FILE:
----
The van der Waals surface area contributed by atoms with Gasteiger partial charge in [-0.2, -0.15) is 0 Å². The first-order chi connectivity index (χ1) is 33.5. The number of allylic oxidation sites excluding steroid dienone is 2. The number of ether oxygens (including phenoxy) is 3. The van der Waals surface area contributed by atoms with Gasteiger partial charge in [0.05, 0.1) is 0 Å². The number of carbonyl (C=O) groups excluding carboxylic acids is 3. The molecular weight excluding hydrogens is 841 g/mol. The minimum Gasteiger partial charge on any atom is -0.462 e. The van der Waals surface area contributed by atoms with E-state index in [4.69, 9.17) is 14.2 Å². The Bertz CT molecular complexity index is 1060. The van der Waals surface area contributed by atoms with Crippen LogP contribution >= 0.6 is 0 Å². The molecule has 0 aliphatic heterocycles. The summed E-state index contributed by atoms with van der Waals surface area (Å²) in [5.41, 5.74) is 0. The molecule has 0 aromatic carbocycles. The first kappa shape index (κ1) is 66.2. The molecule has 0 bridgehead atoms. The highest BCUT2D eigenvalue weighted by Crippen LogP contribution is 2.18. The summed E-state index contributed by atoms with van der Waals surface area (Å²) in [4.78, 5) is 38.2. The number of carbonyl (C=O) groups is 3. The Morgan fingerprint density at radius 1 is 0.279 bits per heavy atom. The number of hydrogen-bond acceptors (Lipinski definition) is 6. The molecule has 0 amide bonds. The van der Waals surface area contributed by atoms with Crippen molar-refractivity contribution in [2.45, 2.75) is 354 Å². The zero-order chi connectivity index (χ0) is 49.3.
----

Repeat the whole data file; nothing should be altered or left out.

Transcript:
The van der Waals surface area contributed by atoms with Gasteiger partial charge in [-0.2, -0.15) is 0 Å². The first-order chi connectivity index (χ1) is 33.5. The number of allylic oxidation sites excluding steroid dienone is 2. The number of ether oxygens (including phenoxy) is 3. The van der Waals surface area contributed by atoms with Gasteiger partial charge in [0.05, 0.1) is 0 Å². The number of carbonyl (C=O) groups excluding carboxylic acids is 3. The molecular weight excluding hydrogens is 841 g/mol. The minimum Gasteiger partial charge on any atom is -0.462 e. The van der Waals surface area contributed by atoms with E-state index in [4.69, 9.17) is 14.2 Å². The Bertz CT molecular complexity index is 1060. The van der Waals surface area contributed by atoms with Crippen LogP contribution >= 0.6 is 0 Å². The molecule has 0 aliphatic heterocycles. The summed E-state index contributed by atoms with van der Waals surface area (Å²) in [5.41, 5.74) is 0. The molecule has 0 aromatic carbocycles. The first kappa shape index (κ1) is 66.2. The molecule has 0 bridgehead atoms. The highest BCUT2D eigenvalue weighted by Crippen LogP contribution is 2.18. The summed E-state index contributed by atoms with van der Waals surface area (Å²) in [4.78, 5) is 38.2. The number of carbonyl (C=O) groups is 3. The Morgan fingerprint density at radius 1 is 0.279 bits per heavy atom. The number of hydrogen-bond acceptors (Lipinski definition) is 6. The molecule has 0 amide bonds. The van der Waals surface area contributed by atoms with Crippen molar-refractivity contribution in [2.45, 2.75) is 354 Å². The zero-order chi connectivity index (χ0) is 49.3.